“You have to be determined and not let this condition define you”
Clinical lead optometrist at Bayfields Opticians, Diba Choudhury, and her patient, Jacqueline Daccus, discuss the referral that led to treatment for suspected AMD
Had you experienced any symptoms before going for a sight test?
Jacqueline Daccus (JD): Yes, I had. I only have one eye and I have my eyes tested regularly. In 2015, I noticed a huge change in my vision in my right eye, which is my good eye. For example, reading a book or watching TV was very up and down – it wasn’t levelling. Buildings with a straight architectural design were very wavy. I went to see Diba straight away and she referred me.
What were the next steps that Diba suggested?
JD: Diba was marvellous. She explained that she thought the macular was pulling away from the retina and referred me immediately with suspected age-related macular degeneration (AMD). The hospital sent for me very quickly, but that process was harrowing, frightening and the way I was treated was horrendous. Diba happened to ring me the next day and I was terribly upset. She asked, ‘How did you get on?’ and I burst into tears. Diba said, ‘Ok, let’s send you to Optegra.’ I had no knowledge of Optegra previously. I was told that it was difficult, but they would take a look. I was filled with positivity.
What was the outcome?
JD: I was discharged last July, having been a year without an injection. The conclusion was that I did not have AMD. They treated me as if I did have it, but they were sure that this was something that had happened because I’d been so short-sighted in my good eye.
How has this affected you in day-to-day life?
JD: I’m a fine artist and I worried very much. This affected my central vision, but because of the treatment I’ve had and a lot of determination, and my work is not inhibited at all. It takes a little longer, but I think you have to be determined and not let this condition define you.
How has this experience changed your life?
JD: When all of this was happened, my consultant was working so hard and didn’t really know what it was. It was like living in a two-metre box and I was very depressed. When the treatment started and I could feel the benefits, I felt so grateful that I’d found someone to help. It’s not nice having a needle stuck in your eye, but because my consultant at Optegra was so caring and respectful, I felt that I could do it. Now, I feel very positive. You can’t let it define you and you have to carry on. It very rarely gets me down now because I am determined that it won’t.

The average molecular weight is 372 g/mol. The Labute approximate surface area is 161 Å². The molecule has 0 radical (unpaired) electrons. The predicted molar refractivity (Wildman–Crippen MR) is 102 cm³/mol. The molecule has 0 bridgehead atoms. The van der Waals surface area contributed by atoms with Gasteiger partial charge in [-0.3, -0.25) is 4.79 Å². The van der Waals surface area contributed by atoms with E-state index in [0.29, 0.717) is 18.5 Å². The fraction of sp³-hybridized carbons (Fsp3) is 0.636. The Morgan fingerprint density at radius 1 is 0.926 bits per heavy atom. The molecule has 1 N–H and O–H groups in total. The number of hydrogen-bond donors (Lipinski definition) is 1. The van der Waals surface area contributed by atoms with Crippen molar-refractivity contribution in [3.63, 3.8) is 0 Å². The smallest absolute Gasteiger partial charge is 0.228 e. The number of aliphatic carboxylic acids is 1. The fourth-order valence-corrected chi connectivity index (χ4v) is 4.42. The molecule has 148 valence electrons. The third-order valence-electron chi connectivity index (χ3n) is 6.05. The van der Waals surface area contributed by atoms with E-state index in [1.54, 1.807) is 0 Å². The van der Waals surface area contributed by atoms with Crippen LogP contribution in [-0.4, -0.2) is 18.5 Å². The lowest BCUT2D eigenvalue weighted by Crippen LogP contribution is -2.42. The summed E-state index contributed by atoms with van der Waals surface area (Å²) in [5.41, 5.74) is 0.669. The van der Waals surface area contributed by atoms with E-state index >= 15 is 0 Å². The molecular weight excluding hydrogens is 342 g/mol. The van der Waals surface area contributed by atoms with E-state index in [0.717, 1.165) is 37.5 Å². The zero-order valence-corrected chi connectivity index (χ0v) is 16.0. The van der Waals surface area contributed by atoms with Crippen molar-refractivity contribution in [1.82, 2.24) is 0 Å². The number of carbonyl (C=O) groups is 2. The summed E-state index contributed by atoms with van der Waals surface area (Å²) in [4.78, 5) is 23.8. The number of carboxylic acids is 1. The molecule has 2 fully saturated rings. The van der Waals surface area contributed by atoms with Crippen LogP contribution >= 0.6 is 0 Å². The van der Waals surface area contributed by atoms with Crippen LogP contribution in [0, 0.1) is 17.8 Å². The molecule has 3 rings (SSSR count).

It was like living in a two-metre box and I was very depressed
What did you identify during the sight test?
Diba Choudhury (DC): The patient had noticed that there was distortion in her vision. She described it as having wavy lines and she was really worried. The signs were there for AMD but you’ve got to do your tests first, look at the result and take it from there.
How did you approach explaining what you had identified?
DC: Having optical coherence tomography in practice is really good because we have a visual way of explaining things using the results. We looked through this together and I showed her where I thought the problem might be coming from. She was relieved that she wasn’t imagining it and that there was evidence of there being something wrong. As an optometrist, you know what you’re describing, but to the public that might be hard for them to picture. If you can show them exactly where the problem is, it makes much more sense to them.
What were the next steps that you took?
DC: Once I had explained what I had found, I looked at getting her seen at the hospital as soon as possible. We had the option to refer on the NHS or go privately. Initially, she chose to go via the NHS and got an appointment. After her first appointment, she was very anxious and decided to go privately instead. The vision in Jacqueline’s right eye was very important in this case because she has not had vision in her other eye since childhood. She relies on the vision in her right eye.
She was relieved that she wasn’t imagining it and that there was evidence of there being something wrong
How have you been involved since making the referral?
DC: Jacqueline is very good at keeping in touch with me. She let me know about what happened during the appointment and what she expected to happen next. I now see Jacqueline annually for a sight test.
What are your three top tips for making a referral?
DC: 1. You need to stay calm. Bad news for the patient can be upsetting, so it’s important not to show signs of panic
2. You have got to be careful about how you explain what’s going on. You need to be very clear and informative and explain it in terms that the patient will understand
3. Follow up with a courtesy call. I normally schedule a call a week or two later just to make sure that the patient is ok. It’s good to know what treatments the patient is undergoing, so that when it comes to their next appointment, you are informed about what’s been happening.